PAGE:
Fishing alone on the boat, sleepy, and maybe a little careless, the wrong roll of the deck while climbing into the pit with a cup of coffee in hand: suddenly, the whole world is all wrong. You are wide awake and fighting for your life.
One fisherman found himself in a version of this situation watching his boat troll away without him. He grabbed the trolling wire but it slipped through his grasp until he caught the floatbag. No boats were nearby, and nobody would notice him for a long time. His only choice was to make his way back to his troller. Slowly, laboriously, he grabbed the wire and hauled himself forward. Hand over hand, clinging tight to that minuscule wire, he fought his way back to the boat. Finally, he grabbed the bulwark and as he felt the cold numbing him, he managed to heave himself onto the boat and collapse in a heap. Others have managed to get back to the boat but did not have the energy to climb onboard. Would you?
In marine safety classes, we talk about the various roles in an emergency situation and how working together can drastically improve your odds of surviving a disaster. While assigning jobs to crew members and practicing drills have improved survival rates, what happens when you are the only person on board or the rest of the crew is down below? Man-overboard situations are scary even with several crew members on deck who know what they are doing, but those situations can be a thousand times worse when you are alone on the water. On average, you have one minute to get your breathing under control, ten minutes before you lose muscle functionality, and one hour before you lose consciousness.
We hear the success stories about people climbing out of the water using their stabilizer haul-up lines or pulling themselves in on troll wire, however, there are many more unsuccessful stories of man-overboard scenarios resulting in a loss of life.
Swimming in rough seas in full raingear is not the moment to realize that your boat is too high to reach.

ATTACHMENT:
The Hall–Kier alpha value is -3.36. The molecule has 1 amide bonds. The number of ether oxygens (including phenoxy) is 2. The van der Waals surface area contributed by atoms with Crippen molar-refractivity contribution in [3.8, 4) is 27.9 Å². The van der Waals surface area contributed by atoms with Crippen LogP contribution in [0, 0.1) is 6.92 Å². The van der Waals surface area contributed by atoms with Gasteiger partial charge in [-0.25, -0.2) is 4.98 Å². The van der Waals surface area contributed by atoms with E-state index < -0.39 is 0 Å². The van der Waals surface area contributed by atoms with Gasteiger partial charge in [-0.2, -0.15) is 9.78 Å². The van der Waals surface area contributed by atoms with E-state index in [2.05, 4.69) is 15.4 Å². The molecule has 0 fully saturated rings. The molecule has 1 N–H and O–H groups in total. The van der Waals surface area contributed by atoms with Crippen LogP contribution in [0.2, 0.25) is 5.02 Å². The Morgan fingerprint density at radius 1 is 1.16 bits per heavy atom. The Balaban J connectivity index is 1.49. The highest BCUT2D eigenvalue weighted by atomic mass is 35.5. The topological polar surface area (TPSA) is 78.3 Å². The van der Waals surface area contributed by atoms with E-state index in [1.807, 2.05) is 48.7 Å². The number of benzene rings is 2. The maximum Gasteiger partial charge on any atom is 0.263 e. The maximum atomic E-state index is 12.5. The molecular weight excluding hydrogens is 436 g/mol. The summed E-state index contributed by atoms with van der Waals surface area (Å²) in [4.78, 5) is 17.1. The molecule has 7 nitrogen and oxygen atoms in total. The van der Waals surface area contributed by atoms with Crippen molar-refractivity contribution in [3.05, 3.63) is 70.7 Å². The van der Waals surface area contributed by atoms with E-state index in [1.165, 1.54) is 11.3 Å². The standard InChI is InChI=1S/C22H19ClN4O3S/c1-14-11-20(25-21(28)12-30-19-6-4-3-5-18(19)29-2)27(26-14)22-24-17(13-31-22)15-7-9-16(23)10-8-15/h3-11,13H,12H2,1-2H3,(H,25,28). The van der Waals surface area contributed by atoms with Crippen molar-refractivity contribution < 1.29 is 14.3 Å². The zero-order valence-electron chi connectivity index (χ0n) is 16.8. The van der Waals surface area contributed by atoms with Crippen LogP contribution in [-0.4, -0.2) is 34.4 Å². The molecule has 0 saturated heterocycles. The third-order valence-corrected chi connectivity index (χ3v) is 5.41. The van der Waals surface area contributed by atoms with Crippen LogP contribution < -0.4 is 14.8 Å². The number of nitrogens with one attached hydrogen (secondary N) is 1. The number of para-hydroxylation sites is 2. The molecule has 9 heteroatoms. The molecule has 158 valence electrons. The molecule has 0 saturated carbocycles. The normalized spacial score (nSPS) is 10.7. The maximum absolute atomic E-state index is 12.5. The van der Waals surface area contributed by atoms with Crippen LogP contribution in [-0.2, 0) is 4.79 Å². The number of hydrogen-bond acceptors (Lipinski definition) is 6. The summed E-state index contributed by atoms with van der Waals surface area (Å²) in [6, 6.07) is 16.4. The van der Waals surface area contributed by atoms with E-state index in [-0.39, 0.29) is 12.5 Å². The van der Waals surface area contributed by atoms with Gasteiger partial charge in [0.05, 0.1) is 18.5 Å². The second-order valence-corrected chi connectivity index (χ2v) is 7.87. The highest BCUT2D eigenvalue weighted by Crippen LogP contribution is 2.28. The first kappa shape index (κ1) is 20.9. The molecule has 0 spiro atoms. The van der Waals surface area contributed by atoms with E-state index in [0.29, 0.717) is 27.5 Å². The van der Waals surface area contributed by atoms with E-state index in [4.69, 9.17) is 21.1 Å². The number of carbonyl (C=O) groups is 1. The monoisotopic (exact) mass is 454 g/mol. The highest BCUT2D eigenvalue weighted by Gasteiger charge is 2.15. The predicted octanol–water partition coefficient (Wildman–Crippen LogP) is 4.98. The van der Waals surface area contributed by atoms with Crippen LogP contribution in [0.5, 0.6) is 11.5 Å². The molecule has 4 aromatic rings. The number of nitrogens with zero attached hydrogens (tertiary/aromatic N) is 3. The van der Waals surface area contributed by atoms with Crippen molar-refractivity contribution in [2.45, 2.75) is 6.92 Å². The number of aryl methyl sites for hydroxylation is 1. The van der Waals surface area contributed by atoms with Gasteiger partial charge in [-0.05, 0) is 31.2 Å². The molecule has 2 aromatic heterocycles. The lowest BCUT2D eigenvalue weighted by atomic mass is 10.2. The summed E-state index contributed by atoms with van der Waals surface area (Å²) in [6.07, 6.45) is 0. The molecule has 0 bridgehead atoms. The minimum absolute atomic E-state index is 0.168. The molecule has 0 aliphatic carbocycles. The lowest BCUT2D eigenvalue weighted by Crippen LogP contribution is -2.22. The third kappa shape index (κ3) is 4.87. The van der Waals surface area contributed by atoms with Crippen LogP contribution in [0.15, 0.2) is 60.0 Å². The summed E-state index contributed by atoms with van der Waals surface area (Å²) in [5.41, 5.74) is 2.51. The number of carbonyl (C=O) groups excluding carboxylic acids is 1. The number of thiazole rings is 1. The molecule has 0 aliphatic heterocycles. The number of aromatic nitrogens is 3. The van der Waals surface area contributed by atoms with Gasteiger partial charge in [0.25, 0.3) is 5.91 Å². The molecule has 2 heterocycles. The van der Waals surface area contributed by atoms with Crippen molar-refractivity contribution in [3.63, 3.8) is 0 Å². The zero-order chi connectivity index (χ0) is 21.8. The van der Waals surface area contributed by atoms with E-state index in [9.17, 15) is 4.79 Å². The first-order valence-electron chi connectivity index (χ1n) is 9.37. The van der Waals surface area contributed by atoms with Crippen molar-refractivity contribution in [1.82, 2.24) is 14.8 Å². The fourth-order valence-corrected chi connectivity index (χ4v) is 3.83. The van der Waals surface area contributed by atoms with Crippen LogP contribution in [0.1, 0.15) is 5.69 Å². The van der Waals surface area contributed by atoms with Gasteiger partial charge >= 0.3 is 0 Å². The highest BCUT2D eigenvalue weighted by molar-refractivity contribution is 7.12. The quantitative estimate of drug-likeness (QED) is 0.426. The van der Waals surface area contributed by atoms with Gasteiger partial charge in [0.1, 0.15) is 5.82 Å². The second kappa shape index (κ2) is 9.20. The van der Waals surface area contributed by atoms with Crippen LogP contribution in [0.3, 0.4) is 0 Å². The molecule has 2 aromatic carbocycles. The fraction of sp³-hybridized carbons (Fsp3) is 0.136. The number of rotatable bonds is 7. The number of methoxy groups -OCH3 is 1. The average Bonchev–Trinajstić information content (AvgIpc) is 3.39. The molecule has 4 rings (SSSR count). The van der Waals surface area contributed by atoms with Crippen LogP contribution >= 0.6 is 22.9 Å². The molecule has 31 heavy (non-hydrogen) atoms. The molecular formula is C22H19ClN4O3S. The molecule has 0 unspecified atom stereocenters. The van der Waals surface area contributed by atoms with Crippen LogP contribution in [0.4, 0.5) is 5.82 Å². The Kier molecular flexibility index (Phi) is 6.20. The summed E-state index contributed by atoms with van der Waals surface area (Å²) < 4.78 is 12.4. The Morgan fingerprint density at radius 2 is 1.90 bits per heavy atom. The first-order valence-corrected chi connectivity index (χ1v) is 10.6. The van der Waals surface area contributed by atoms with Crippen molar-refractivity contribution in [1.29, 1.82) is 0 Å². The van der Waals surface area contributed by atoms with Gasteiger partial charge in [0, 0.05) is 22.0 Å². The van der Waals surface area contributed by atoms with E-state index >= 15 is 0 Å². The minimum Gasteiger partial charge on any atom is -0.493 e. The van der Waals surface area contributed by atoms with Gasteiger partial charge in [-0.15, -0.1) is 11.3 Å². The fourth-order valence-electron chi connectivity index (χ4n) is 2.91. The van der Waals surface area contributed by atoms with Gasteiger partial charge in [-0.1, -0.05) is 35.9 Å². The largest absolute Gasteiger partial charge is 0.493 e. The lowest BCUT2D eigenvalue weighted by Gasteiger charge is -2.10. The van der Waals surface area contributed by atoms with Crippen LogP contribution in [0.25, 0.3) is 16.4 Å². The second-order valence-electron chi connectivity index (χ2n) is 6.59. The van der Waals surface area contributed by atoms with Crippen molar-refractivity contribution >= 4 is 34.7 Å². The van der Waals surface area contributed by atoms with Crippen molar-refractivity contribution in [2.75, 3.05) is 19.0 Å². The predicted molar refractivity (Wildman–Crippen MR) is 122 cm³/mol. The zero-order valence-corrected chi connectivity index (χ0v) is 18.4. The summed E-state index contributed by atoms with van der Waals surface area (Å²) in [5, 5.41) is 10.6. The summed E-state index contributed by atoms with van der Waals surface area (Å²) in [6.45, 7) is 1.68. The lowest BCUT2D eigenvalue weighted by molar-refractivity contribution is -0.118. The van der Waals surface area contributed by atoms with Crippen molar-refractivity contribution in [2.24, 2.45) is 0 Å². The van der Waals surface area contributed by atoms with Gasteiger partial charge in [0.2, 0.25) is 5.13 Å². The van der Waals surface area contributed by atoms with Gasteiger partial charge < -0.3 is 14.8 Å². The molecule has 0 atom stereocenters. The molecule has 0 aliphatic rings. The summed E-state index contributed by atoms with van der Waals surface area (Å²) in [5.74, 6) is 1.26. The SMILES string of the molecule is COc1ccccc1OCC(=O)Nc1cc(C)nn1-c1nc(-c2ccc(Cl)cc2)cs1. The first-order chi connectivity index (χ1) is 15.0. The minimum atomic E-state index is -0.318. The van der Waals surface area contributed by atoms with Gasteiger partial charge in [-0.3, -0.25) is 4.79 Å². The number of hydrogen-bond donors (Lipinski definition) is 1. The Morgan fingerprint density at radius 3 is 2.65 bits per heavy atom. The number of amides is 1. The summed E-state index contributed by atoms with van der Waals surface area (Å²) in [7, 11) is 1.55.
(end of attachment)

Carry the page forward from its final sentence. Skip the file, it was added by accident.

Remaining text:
Take ten minutes to think about your vessel and build a plan for a man-overboard scenario for a solo trip or a crew of 2-3. Make a rule about wearing a PFD while on the back deck, and require crew members to inform someone if they are outside alone. Avoid hanging out in the blind spots on the boat, and wear a personal locator beacon on your person while outside. If you are soloing the boat consider wearing a man overboard alarm with an engine kill switch so that your boat will stop if you hit the water. Purchase and install a ladder near the back of your vessel, and pay attention to the lowest points on the rail where it would be easiest to climb back on the deck or haul someone onboard. Do you have a pulley system or a hydraulic hauler? Is it possible and safe to install a line on both sides of your vessel that someone could grab onto and possibly get a leg on to climb back onboard?
Once you have a plan, take some time to familiarize your crew with the order of operations, locations, and jobs. Practice your man-overboard drills monthly. Practice climbing back onboard your vessel from the water in a controlled setting with friends and a ladder nearby to help if needed. Take a drill conductor class to review the standard procedures and remember to adjust the systems to your vessel and your crew. It may be your life or the life of someone you care about that gets saved in the process.
Watch AMSEA's video on Man-overboard prevention and recovery to learn more, and sign up for a drill conductor class near you. You can sign up here for the Drill Conductor class waitlist. Let us know the month and location where you would prefer to take a Drill Conductor class. AMSEA is currently offering a refund of up to $95 on the purchase of your next PFD for anyone who completes an AMSEA-led Drill Conductor course after October 1st, 2022.